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In the early phases of lockdown, the streets were teeming with runners and living rooms were a blur of uncoordinated star jumps and lunges. In fact, physical activity levels in the UK peaked around mid-to-late May, just before lockdown restrictions began to be eased. Now, after months of fluctuating social restrictions, many people are reporting on social media that they’ve suddenly lost their motivation to exercise.
The truth is that motivation is simply returning to normal. The UK weather was ideal for exercise in April and May, and many of us had more time available to squeeze in a workout. Two major barriers to exercise were removed. Usually, motivation is a battle of different choices. In normal circumstances, exercise fights against many other appealing leisure pursuits, such as going to the pub, the cinema, or spending time with friends. But during the most severe part of the national lockdown, the choice was either to go outside for exercise, or stay home all day. The motivational odds shifted in favour of exercise.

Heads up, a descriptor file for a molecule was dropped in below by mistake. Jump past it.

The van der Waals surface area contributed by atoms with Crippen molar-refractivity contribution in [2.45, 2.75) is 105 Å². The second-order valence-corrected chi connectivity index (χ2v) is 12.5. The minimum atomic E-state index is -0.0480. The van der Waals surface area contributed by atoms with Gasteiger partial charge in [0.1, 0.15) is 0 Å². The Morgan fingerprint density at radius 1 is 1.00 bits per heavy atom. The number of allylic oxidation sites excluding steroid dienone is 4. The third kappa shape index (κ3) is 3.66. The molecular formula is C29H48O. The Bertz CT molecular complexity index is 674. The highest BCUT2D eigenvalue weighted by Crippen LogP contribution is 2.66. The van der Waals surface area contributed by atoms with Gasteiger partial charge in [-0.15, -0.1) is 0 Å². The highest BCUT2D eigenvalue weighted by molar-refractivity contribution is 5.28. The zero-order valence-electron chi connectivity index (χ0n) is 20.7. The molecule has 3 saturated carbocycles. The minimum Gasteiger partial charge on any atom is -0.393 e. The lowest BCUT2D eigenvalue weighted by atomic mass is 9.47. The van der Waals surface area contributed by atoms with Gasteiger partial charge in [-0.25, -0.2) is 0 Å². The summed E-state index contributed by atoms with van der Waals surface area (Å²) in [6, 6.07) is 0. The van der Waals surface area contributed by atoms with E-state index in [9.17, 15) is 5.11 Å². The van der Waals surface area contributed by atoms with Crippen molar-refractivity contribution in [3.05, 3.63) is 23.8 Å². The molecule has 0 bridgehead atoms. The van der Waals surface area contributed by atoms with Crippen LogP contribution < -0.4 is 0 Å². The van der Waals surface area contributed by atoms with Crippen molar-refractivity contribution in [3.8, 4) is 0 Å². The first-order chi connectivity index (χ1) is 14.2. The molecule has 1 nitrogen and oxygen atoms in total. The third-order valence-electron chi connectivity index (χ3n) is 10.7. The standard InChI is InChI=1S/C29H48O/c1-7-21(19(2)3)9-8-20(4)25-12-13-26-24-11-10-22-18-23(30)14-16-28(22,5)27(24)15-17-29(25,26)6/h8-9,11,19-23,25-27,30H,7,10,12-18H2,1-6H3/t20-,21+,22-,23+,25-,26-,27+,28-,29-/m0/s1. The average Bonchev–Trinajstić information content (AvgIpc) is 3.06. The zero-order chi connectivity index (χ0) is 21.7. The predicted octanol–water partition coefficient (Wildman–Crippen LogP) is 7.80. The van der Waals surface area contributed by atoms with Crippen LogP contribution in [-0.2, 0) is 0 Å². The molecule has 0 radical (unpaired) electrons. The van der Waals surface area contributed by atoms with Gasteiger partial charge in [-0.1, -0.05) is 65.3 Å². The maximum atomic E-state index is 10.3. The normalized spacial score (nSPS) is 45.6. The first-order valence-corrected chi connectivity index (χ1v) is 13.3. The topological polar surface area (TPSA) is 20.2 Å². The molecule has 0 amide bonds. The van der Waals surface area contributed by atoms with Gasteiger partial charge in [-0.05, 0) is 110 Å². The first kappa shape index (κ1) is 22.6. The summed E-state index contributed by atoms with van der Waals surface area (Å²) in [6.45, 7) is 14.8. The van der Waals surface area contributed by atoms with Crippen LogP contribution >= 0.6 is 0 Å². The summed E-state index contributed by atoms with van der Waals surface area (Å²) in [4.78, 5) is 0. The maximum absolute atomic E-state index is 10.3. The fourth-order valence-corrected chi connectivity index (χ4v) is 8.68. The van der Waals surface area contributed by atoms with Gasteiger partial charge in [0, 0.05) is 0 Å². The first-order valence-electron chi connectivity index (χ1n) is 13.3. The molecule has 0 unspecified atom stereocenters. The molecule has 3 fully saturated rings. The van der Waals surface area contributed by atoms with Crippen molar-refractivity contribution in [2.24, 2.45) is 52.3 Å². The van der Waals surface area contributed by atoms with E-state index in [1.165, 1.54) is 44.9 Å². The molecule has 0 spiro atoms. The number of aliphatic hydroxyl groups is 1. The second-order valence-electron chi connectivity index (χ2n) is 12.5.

Lockdowns around the world also acted in a similar way to a new year, new school term, or birthday. Significant dates and events can disrupt routines and provide a chance to make a fresh start, so many of us began to exercise. But, like new year’s resolutions, our motivation steadily faded over time. The type of motivation needed to start a new behaviour is often very different to the motivation needed to sustain one. Most people start exercising because they know it’s good for them, and outside pressures (such as from TV adverts, or friends) tell them they should. “Should-do” motives are an effective way to start a new behaviour.
Dr Ian Taylor, Senior Lecturer in Psychology, from the School of Sport, Exercise and Health Sciences, Loughborough University, discusses how to get fitness goals back on track after losing motivation.
Posted on 30th October 2020